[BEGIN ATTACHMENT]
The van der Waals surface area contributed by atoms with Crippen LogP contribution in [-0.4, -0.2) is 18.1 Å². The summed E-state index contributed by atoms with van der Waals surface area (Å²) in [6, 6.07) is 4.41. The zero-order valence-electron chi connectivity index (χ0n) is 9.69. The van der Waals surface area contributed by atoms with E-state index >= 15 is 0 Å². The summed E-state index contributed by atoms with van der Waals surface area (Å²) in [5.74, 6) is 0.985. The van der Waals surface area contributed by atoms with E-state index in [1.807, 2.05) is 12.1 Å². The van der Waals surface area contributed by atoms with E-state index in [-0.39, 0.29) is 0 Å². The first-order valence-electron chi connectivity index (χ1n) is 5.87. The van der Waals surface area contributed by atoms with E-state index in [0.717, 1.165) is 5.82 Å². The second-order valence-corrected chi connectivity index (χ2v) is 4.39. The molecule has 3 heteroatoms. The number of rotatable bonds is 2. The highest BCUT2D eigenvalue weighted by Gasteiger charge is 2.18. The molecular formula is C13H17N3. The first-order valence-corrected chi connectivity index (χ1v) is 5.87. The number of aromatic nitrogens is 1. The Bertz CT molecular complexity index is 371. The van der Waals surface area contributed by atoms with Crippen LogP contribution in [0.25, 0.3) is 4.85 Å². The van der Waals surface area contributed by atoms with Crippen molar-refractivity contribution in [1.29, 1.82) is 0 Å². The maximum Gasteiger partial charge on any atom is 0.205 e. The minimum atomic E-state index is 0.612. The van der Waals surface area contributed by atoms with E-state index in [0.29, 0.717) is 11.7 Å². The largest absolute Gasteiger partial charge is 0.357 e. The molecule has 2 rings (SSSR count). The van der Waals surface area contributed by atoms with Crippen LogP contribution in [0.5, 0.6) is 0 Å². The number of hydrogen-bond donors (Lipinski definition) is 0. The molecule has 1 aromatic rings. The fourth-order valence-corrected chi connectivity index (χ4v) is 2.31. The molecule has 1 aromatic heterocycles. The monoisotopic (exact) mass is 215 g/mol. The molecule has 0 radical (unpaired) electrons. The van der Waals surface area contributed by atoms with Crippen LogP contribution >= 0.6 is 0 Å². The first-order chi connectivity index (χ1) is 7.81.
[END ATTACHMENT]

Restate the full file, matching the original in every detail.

The van der Waals surface area contributed by atoms with Crippen LogP contribution in [-0.4, -0.2) is 18.1 Å². The summed E-state index contributed by atoms with van der Waals surface area (Å²) in [6, 6.07) is 4.41. The zero-order valence-electron chi connectivity index (χ0n) is 9.69. The van der Waals surface area contributed by atoms with E-state index >= 15 is 0 Å². The summed E-state index contributed by atoms with van der Waals surface area (Å²) in [5.74, 6) is 0.985. The van der Waals surface area contributed by atoms with E-state index in [1.807, 2.05) is 12.1 Å². The van der Waals surface area contributed by atoms with E-state index in [-0.39, 0.29) is 0 Å². The first-order valence-electron chi connectivity index (χ1n) is 5.87. The van der Waals surface area contributed by atoms with E-state index in [0.717, 1.165) is 5.82 Å². The second-order valence-corrected chi connectivity index (χ2v) is 4.39. The molecule has 3 heteroatoms. The number of rotatable bonds is 2. The highest BCUT2D eigenvalue weighted by Gasteiger charge is 2.18. The molecular formula is C13H17N3. The first-order valence-corrected chi connectivity index (χ1v) is 5.87. The number of aromatic nitrogens is 1. The Bertz CT molecular complexity index is 371. The van der Waals surface area contributed by atoms with Crippen LogP contribution in [0.25, 0.3) is 4.85 Å². The van der Waals surface area contributed by atoms with Crippen molar-refractivity contribution in [1.29, 1.82) is 0 Å². The maximum Gasteiger partial charge on any atom is 0.205 e. The minimum atomic E-state index is 0.612. The van der Waals surface area contributed by atoms with E-state index in [0.29, 0.717) is 11.7 Å². The largest absolute Gasteiger partial charge is 0.357 e. The molecule has 2 rings (SSSR count). The van der Waals surface area contributed by atoms with Crippen LogP contribution in [0.5, 0.6) is 0 Å². The number of hydrogen-bond donors (Lipinski definition) is 0. The molecule has 1 aromatic rings. The fourth-order valence-corrected chi connectivity index (χ4v) is 2.31. The molecule has 1 aromatic heterocycles. The monoisotopic (exact) mass is 215 g/mol. The molecule has 0 radical (unpaired) electrons. The van der Waals surface area contributed by atoms with Crippen LogP contribution >= 0.6 is 0 Å². The first-order chi connectivity index (χ1) is 7.81.